The bridge had opened informally a few days before, but at mid-day on December 11, a couple of hours after a small group of state inspectors had their look, Town officials and staffers assembled for the official ribbon-cutting ceremony. First Selectman Melissa Mack spoke briefly, thanking Cardinal Engineers and Arborio Construction for the work and commending all involved, especially Town Engineer Gerry Turbet, who was about to retire from his long career in Suffield.
Engineer Turbet, who oversaw the design and construction of what he says is the best and most beautiful of the bridges he’s worked on, was granted the first “official” crossing, which he experienced as a passenger in a Suffield police cruiser that broke the ribbon. The ribbon was put back, and after brief comments thanking everyone who had participated in the project, Gerry wielded his scissors.
Planning for the bridge had taken years. The previous bridge had been designated functionally inadequate by the state (though not structurally deficient) and the state authorized funds for 80 percent of the three-million-dollar cost. The new bridge would be wider, higher, and pivoted to a skew angle that mitigated the previous sharp curve required in Remington Street, so it would be much longer than the old one, with two massive abutments. Its single span would avoid the multiple piers of the old bridge, which often collected debris and increased upstream flooding.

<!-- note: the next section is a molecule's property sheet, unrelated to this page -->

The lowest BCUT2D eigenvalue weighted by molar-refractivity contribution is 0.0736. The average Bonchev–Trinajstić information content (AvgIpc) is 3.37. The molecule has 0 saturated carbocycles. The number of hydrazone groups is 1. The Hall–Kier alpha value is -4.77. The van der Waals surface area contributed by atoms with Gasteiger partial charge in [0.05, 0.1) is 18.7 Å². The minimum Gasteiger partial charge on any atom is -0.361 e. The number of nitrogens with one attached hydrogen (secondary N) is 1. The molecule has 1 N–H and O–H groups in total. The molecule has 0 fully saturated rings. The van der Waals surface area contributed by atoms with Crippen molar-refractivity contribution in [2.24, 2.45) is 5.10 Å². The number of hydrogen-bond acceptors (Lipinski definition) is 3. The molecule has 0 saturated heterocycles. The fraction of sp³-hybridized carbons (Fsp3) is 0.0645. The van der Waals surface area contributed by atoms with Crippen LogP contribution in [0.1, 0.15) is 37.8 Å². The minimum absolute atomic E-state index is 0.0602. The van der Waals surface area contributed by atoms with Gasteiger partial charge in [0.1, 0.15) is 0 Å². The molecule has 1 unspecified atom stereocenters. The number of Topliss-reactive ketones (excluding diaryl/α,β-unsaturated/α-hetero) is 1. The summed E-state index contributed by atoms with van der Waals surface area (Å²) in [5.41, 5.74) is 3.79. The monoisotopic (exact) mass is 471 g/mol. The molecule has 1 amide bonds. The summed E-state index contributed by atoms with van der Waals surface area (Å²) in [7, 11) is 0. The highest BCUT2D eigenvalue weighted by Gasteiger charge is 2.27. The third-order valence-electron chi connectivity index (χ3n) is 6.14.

Construction began in April last year, with plans to open in October. It had been planned to maintain at least alternating one-way traffic on the old bridge throughout the construction process, but delays in procurement of the six main concrete beams required a full shutdown to assure completion in 2020. Many drivers were troubled by the long detour that entailed. COVID-19 effects caused some other procurement problems, as well, so the (unofficial) opening was delayed until early December.
Even that date was problematic, as late in the construction sequence, when roadside guard rails were being installed, it was found that six of the guard rail posts for the bridge itself had bolt hole locations that wouldn’t fit the pattern of the bolts embedded in the bridge’s concrete. Happily for impatient commuters, officials decided that the bridge could be put to use briefly without those posts. Remanufactured posts were installed about two weeks after the ribbon cutting.